If you're hosting a server on your own machine and want non-LAN clients to connect to it, you'll probably have to forward the server port on your router. This is required to make your server reachable from the Internet since most residential connections use a NAT. Godot's high-level multiplayer API only uses UDP, so you must forward the port in UDP, not just TCP.

After forwarding an UDP port and making sure your server uses that port, you can use this website to find your public IP address. Then give this public IP address to any Internet clients that wish to connect to your server.

Godot's high-level multiplayer API uses a modified version of ENet which allows for full IPv6 support.

Initializing the network

The object that controls networking in Godot is the same one that controls everything tree-related: SceneTree.

To initialize high-level networking, the SceneTree must be provided a NetworkedMultiplayerPeer object.

To create that object, it first has to be initialized as a server or client.

Initializing as a server, listening on the given port, with a given maximum number of peers:

var peer =
peer.create_server(SERVER_PORT, MAX_PLAYERS)
get_tree().network_peer = peer

Initializing as a client, connecting to a given IP and port:

var peer =
peer.create_client(SERVER_IP, SERVER_PORT)
get_tree().network_peer = peer

Get the previously set network peer:


Checking whether the tree is initialized as a server or client:


Terminating the networking feature:

get_tree().network_peer = null

(Although it may make sense to send a message first to let the other peers know you're going away instead of letting the connection close or timeout, depending on your game.)


When exporting to Android, make sure to enable the INTERNET permission in the Android export preset before exporting the project or using one-click deploy. Otherwise, network communication of any kind will be blocked by Android.

Managing connections

Some games accept connections at any time, others during the lobby phase. Godot can be requested to no longer accept connections at any point (see set_refuse_new_network_connections(bool) and related methods on SceneTree). To manage who connects, Godot provides the following signals in SceneTree:

Server and Clients:

  • network_peer_connected(int id)

  • network_peer_disconnected(int id)

The above signals are called on every peer connected to the server (including on the server) when a new peer connects or disconnects. Clients will connect with a unique ID greater than 1, while network peer ID 1 is always the server. Anything below 1 should be handled as invalid. You can retrieve the ID for the local system via SceneTree.get_network_unique_id(). These IDs will be useful mostly for lobby management and should generally be stored, as they identify connected peers and thus players. You can also use IDs to send messages only to certain peers.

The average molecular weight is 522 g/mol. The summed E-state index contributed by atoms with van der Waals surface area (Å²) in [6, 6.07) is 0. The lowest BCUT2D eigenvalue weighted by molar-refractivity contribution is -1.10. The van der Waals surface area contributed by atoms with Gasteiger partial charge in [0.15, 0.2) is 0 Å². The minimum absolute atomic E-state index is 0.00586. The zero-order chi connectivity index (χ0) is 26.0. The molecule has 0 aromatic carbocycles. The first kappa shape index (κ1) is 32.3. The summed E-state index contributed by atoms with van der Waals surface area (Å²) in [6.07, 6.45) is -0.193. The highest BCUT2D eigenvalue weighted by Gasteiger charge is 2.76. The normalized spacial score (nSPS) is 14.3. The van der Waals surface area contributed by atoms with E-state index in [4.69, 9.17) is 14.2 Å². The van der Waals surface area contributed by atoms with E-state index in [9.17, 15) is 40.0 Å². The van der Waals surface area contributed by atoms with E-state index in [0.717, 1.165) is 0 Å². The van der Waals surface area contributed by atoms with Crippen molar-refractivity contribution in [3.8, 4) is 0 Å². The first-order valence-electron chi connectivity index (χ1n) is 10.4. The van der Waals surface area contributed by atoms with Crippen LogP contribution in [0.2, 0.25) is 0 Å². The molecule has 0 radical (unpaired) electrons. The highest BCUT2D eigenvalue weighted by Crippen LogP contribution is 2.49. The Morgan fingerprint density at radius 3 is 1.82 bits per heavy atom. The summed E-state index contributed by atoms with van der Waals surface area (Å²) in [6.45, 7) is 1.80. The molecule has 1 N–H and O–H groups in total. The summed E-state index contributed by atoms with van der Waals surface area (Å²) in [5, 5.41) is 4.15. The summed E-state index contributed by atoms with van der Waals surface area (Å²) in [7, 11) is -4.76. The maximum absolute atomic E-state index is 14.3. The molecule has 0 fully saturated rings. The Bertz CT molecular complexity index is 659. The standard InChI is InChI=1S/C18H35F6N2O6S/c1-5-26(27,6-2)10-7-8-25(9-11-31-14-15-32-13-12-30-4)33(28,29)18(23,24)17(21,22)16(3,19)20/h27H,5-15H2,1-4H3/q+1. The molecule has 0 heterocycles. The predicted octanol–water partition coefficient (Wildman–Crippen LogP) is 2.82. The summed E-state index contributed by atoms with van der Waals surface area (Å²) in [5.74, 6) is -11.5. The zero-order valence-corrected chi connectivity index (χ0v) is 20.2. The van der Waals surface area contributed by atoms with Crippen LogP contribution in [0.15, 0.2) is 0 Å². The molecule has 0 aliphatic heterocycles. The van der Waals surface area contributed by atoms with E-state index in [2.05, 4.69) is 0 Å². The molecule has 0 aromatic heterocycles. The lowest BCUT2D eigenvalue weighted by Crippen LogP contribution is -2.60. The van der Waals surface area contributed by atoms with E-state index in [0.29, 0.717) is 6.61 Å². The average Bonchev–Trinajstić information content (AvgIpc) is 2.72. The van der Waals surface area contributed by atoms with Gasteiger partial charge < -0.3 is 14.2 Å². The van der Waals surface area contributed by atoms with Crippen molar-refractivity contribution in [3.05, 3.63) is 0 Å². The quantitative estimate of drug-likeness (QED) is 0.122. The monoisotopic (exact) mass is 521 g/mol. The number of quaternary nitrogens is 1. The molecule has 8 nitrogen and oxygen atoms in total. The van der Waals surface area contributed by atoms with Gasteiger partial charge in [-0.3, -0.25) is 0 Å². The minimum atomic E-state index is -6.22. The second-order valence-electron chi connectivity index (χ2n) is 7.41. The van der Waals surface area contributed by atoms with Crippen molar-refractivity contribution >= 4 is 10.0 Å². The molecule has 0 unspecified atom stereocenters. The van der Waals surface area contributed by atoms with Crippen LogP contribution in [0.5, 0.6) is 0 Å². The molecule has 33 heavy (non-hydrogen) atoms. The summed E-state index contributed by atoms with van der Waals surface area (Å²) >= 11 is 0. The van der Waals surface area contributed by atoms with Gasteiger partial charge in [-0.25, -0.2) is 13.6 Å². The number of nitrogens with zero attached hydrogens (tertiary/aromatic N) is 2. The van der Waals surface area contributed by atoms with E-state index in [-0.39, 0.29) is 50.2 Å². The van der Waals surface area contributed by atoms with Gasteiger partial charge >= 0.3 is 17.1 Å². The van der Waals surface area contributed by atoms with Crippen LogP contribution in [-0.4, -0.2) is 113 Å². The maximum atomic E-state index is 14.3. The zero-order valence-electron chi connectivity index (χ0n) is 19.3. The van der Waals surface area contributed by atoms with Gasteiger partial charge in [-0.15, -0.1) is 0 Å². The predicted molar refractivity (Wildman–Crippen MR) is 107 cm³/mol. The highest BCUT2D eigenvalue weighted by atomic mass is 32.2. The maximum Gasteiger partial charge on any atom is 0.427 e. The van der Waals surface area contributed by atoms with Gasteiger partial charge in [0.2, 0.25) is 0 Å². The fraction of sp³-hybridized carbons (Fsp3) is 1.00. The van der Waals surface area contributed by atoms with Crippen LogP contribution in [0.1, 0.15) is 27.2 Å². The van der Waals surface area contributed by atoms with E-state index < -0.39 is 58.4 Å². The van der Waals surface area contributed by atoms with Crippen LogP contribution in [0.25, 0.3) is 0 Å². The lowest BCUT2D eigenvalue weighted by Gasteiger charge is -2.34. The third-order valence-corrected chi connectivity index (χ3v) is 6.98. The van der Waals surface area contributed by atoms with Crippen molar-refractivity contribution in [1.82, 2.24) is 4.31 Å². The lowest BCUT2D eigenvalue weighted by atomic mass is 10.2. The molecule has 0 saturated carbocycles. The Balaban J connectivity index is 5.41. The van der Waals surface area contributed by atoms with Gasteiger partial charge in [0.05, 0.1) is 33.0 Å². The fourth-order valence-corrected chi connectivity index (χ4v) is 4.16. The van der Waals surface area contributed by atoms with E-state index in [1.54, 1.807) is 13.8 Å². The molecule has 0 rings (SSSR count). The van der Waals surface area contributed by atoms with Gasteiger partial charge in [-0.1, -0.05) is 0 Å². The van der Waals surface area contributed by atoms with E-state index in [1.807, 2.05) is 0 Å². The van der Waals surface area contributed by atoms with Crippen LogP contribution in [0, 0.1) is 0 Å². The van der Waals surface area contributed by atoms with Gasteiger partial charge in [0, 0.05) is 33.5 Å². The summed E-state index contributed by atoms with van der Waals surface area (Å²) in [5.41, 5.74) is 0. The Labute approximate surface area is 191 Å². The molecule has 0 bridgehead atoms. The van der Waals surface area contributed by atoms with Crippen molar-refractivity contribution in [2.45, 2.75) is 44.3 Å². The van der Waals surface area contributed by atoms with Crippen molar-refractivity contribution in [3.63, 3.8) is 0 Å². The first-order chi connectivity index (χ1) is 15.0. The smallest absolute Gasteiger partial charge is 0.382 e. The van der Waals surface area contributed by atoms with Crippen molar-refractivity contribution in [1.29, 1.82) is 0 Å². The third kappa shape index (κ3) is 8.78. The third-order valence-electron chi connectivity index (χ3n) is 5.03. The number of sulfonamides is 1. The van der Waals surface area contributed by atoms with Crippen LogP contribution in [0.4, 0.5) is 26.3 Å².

• connected_to_server

  • connection_failed

  • server_disconnected

Again, all these functions are mainly useful for lobby management or for adding/removing players on the fly. For these tasks, the server clearly has to work as a server and you have to perform tasks manually such as sending a newly connected player information about other already connected players (e.g. their names, stats, etc).

Lobbies can be implemented any way you want, but the most common way is to use a node with the same name across scenes in all peers. Generally, an autoloaded node/singleton is a great fit for this, to always have access to, e.g. "/root/lobby".


To communicate between peers, the easiest way is to use RPCs (remote procedure calls). This is implemented as a set of functions in Node:

  • rpc("function_name", <optional_args>)

  • rpc_id(<peer_id>,"function_name", <optional_args>)

  • rpc_unreliable("function_name", <optional_args>)

  • rpc_unreliable_id(<peer_id>, "function_name", <optional_args>)

Synchronizing member variables is also possible:

  • rset("variable", value)

  • rset_id(<peer_id>, "variable", value)

  • rset_unreliable("variable", value)

  • rset_unreliable_id(<peer_id>, "variable", value)

Functions can be called in two fashions:

  • Reliable: when the function call arrives, an acknowledgement will be sent back; if the acknowledgement isn't received after a certain amount of time, the function call will be re-transmitted.

  • Unreliable: the function call is sent only once, without checking to see if it arrived or not, but also without any extra overhead.

In most cases, reliable is desired. Unreliable is mostly useful when synchronizing object positions (sync must happen constantly, and if a packet is lost, it's not that bad because a new one will eventually arrive and it would likely be outdated because the object moved further in the meantime, even if it was resent reliably).

There is also the get_rpc_sender_id function in SceneTree, which can be used to check which peer (or peer ID) sent an RPC.

Back to lobby

Let's get back to the lobby. Imagine that each player that connects to the server will tell everyone about it.

# Typical lobby implementation; imagine this being in /root/lobby.

extends Node

# Connect all functions

func _ready():

# Player info, associate ID to data
var player_info = {}
# Info we send to other players
var my_info = { name = "Johnson Magenta", favorite_color = Color8(255, 0, 255) }

func _player_connected(id):
    # Called on both clients and server when a peer connects. Send my info to it.
    rpc_id(id, "register_player", my_info)

func _player_disconnected(id):
    player_info.erase(id) # Erase player from info.

func _connected_ok():
    pass # Only called on clients, not server. Will go unused; not useful here.

func _server_disconnected():
    pass # Server kicked us; show error and abort.